In the Apple-Cisco scheme, IT administrators only need to activate the capability in the infrastructure and identify which applications have enterprise priority. The devices will automatically take those priorities into account in passing data packets to the communications interface, which in this case would be the Wi-Fi chip. An enterprise would need a mobile device management/enterprise mobility management (MDM/EMM) system to identify the prioritized applications.

There are still challenges, particularly when you get to Wi-Fi. The number of priority levels differs by prioritization mechanism, and you will need a standard mechanism for mapping between them. DSCP has a six-bit priority field (i.e., 64 possible states, though typically only nine or so are used), 802.1p has a three-bit field (i.e. eight levels), and WMM defines only four levels or Access Categories: AC_1 (voice), AC_2 (video), AC_3 (priority data), and AC_4 (background data). To make matters worse, the standard mapping between 802.1p and WMM links the 802.1p voice priority (i.e., Priority Code Point 5) to the WMM's AC_2, the access category for video!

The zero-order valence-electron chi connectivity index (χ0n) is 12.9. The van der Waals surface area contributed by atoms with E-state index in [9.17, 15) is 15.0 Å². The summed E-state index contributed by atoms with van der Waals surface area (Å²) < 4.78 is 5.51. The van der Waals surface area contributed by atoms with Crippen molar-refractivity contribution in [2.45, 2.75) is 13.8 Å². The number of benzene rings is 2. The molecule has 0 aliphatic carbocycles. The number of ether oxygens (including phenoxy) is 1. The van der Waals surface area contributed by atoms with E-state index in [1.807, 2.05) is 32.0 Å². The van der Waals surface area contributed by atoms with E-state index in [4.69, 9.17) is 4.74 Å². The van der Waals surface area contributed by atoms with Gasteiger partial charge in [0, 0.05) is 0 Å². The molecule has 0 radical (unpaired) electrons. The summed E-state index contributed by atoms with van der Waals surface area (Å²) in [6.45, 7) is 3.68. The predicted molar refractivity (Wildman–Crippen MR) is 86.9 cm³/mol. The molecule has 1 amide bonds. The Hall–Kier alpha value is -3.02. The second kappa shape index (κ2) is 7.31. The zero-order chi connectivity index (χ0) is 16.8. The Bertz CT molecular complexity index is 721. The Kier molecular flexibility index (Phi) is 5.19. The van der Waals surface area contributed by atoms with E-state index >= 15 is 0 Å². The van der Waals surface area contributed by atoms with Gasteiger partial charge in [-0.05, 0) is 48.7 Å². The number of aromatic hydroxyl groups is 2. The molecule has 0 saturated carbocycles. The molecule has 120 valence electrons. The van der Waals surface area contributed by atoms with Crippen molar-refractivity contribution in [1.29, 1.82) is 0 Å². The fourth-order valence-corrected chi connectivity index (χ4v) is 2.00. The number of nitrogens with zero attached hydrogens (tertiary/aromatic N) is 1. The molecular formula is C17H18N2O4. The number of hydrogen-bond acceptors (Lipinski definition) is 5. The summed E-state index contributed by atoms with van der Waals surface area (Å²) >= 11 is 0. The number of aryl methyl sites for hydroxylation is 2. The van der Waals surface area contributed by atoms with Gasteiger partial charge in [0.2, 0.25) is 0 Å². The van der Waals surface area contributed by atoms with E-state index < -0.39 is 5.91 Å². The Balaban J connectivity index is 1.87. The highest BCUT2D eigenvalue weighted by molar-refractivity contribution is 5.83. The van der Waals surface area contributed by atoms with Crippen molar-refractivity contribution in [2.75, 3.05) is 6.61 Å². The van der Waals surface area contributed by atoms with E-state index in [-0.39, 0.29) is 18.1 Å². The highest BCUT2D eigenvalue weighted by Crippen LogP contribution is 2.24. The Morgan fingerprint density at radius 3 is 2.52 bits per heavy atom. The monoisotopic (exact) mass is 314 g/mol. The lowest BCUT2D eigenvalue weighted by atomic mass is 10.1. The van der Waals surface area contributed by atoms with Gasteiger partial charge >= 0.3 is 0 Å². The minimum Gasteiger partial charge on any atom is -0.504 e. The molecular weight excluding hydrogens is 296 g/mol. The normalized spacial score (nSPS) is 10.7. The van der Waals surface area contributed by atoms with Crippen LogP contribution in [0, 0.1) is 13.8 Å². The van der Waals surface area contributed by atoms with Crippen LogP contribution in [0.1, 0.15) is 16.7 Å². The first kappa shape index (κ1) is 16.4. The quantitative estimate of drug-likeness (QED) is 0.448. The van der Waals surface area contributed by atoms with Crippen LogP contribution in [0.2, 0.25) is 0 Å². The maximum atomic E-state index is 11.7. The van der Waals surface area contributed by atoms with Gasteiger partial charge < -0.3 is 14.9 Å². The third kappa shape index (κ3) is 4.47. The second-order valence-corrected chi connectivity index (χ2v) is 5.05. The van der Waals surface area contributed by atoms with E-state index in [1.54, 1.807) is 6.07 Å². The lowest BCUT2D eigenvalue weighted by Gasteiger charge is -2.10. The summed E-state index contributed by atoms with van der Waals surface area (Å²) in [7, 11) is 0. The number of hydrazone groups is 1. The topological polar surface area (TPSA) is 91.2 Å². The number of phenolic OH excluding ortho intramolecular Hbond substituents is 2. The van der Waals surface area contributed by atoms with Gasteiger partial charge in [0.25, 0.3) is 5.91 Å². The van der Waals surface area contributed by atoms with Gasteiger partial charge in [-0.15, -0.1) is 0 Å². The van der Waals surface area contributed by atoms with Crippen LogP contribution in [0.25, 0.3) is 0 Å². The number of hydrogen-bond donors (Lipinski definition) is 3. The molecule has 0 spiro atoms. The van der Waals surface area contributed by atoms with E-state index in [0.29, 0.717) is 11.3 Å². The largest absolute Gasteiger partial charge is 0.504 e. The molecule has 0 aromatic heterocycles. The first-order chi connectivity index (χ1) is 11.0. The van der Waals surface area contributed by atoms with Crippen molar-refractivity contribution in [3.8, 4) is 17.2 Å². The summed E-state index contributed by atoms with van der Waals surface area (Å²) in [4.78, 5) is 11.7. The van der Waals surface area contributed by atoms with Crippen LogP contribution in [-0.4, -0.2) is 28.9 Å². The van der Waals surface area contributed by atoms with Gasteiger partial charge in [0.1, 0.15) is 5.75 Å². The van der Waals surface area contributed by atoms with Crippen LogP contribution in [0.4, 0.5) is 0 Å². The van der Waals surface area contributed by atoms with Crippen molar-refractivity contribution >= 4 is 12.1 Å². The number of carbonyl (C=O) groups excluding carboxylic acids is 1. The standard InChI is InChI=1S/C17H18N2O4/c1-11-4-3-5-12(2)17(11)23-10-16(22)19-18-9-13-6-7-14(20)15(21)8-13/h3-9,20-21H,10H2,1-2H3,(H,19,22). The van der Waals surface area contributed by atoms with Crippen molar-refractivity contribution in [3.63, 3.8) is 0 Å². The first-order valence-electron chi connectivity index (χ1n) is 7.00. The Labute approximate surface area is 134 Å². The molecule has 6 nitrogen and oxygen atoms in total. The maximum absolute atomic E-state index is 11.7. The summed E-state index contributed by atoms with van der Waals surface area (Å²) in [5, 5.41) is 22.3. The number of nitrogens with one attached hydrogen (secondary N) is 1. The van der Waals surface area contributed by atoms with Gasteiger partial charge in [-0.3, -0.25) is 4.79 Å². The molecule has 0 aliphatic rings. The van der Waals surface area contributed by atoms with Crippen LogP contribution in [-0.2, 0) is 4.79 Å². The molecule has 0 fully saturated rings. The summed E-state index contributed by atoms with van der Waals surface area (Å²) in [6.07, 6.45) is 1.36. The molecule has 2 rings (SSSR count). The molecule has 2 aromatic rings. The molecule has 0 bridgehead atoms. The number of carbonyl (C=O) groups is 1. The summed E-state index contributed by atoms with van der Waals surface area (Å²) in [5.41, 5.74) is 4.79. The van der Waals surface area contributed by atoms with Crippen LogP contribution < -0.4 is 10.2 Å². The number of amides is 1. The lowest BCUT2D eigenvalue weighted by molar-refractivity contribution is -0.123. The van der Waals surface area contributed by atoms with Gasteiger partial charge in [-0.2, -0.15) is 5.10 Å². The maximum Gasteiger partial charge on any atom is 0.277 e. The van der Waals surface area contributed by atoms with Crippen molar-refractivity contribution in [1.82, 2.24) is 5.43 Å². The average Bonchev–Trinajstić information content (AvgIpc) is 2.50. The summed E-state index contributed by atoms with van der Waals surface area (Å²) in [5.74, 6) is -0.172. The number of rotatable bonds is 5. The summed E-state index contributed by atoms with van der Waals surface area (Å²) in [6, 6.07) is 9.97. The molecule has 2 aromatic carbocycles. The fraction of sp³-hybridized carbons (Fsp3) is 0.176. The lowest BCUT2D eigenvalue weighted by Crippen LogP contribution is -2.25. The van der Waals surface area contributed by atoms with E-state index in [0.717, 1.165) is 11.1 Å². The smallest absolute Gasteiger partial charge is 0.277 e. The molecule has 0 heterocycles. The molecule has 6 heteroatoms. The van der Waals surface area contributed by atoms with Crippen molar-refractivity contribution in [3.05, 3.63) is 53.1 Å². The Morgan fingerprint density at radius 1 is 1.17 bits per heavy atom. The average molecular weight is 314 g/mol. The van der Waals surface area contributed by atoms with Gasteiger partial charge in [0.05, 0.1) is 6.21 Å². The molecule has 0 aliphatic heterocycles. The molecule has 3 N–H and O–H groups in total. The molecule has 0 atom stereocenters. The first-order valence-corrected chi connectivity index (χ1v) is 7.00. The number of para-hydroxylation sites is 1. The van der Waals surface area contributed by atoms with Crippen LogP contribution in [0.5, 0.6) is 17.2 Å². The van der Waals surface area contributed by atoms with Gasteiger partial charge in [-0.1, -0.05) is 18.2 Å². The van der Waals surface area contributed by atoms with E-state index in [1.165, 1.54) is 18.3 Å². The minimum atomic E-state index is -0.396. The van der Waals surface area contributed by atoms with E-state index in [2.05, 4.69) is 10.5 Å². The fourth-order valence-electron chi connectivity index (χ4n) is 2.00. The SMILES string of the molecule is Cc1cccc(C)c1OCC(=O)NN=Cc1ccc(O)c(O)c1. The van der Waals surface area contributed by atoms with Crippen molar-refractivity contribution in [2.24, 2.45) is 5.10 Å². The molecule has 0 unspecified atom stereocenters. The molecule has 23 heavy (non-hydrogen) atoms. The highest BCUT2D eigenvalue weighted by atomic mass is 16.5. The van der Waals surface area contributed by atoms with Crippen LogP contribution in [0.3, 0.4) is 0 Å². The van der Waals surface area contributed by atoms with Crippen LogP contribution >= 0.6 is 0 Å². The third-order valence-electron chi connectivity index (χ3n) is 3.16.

While Reed didn't get that far down into the weeds, Apple and Cisco have apparently straightened out the 802.1p-to-WMM mess, and the device's priority selection will ensure that enterprise data will be assigned to WMM's AC_3 while lower-priority data will go to AC_4.

So, while I was initially put off by this fast-lane business, Apple and Cisco were actually on to something important, and may have given us a workable solution to some long-standing issues in Wi-Fi networking. Best of all, as Reed likes to emphasize, this is not being done by some proprietary mechanism, but primarily by coordinating the implementation of existing standards.